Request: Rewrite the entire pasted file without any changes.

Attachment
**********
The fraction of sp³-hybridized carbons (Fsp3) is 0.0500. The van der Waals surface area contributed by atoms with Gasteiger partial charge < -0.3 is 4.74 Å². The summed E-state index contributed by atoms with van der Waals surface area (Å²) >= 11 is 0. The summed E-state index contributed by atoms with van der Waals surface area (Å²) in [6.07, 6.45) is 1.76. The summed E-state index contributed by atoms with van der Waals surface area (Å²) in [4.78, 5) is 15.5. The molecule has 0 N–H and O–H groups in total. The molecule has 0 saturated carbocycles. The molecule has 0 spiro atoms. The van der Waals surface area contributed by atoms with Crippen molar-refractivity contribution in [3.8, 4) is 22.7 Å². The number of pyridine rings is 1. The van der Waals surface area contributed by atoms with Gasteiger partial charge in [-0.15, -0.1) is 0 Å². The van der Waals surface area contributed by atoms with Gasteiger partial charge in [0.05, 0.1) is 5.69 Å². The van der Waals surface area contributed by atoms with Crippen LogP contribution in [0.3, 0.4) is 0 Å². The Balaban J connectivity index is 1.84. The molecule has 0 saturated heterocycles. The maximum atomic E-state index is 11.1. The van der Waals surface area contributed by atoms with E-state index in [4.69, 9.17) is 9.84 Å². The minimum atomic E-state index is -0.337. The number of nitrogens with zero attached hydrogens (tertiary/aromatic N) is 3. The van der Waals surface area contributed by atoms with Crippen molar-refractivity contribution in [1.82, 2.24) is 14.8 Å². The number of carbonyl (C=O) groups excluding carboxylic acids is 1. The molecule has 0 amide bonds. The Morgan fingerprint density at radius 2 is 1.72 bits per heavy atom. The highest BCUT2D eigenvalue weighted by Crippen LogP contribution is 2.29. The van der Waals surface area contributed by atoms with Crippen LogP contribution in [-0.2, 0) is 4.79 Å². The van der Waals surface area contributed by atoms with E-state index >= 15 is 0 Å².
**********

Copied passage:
The fraction of sp³-hybridized carbons (Fsp3) is 0.0500. The van der Waals surface area contributed by atoms with Gasteiger partial charge < -0.3 is 4.74 Å². The summed E-state index contributed by atoms with van der Waals surface area (Å²) >= 11 is 0. The summed E-state index contributed by atoms with van der Waals surface area (Å²) in [6.07, 6.45) is 1.76. The summed E-state index contributed by atoms with van der Waals surface area (Å²) in [4.78, 5) is 15.5. The molecule has 0 N–H and O–H groups in total. The molecule has 0 saturated carbocycles. The molecule has 0 spiro atoms. The van der Waals surface area contributed by atoms with Crippen molar-refractivity contribution in [3.8, 4) is 22.7 Å². The number of pyridine rings is 1. The van der Waals surface area contributed by atoms with Gasteiger partial charge in [-0.15, -0.1) is 0 Å². The van der Waals surface area contributed by atoms with Gasteiger partial charge in [0.05, 0.1) is 5.69 Å². The van der Waals surface area contributed by atoms with Crippen LogP contribution in [0.3, 0.4) is 0 Å². The Balaban J connectivity index is 1.84. The molecule has 0 saturated heterocycles. The maximum atomic E-state index is 11.1. The van der Waals surface area contributed by atoms with E-state index in [4.69, 9.17) is 9.84 Å². The minimum atomic E-state index is -0.337. The number of nitrogens with zero attached hydrogens (tertiary/aromatic N) is 3. The van der Waals surface area contributed by atoms with Crippen molar-refractivity contribution in [1.82, 2.24) is 14.8 Å². The number of carbonyl (C=O) groups excluding carboxylic acids is 1. The molecule has 0 amide bonds. The Morgan fingerprint density at radius 2 is 1.72 bits per heavy atom. The highest BCUT2D eigenvalue weighted by Crippen LogP contribution is 2.29. The van der Waals surface area contributed by atoms with Crippen LogP contribution in [-0.2, 0) is 4.79 Å². The van der Waals surface area contributed by atoms with E-state index >= 15 is 0 Å².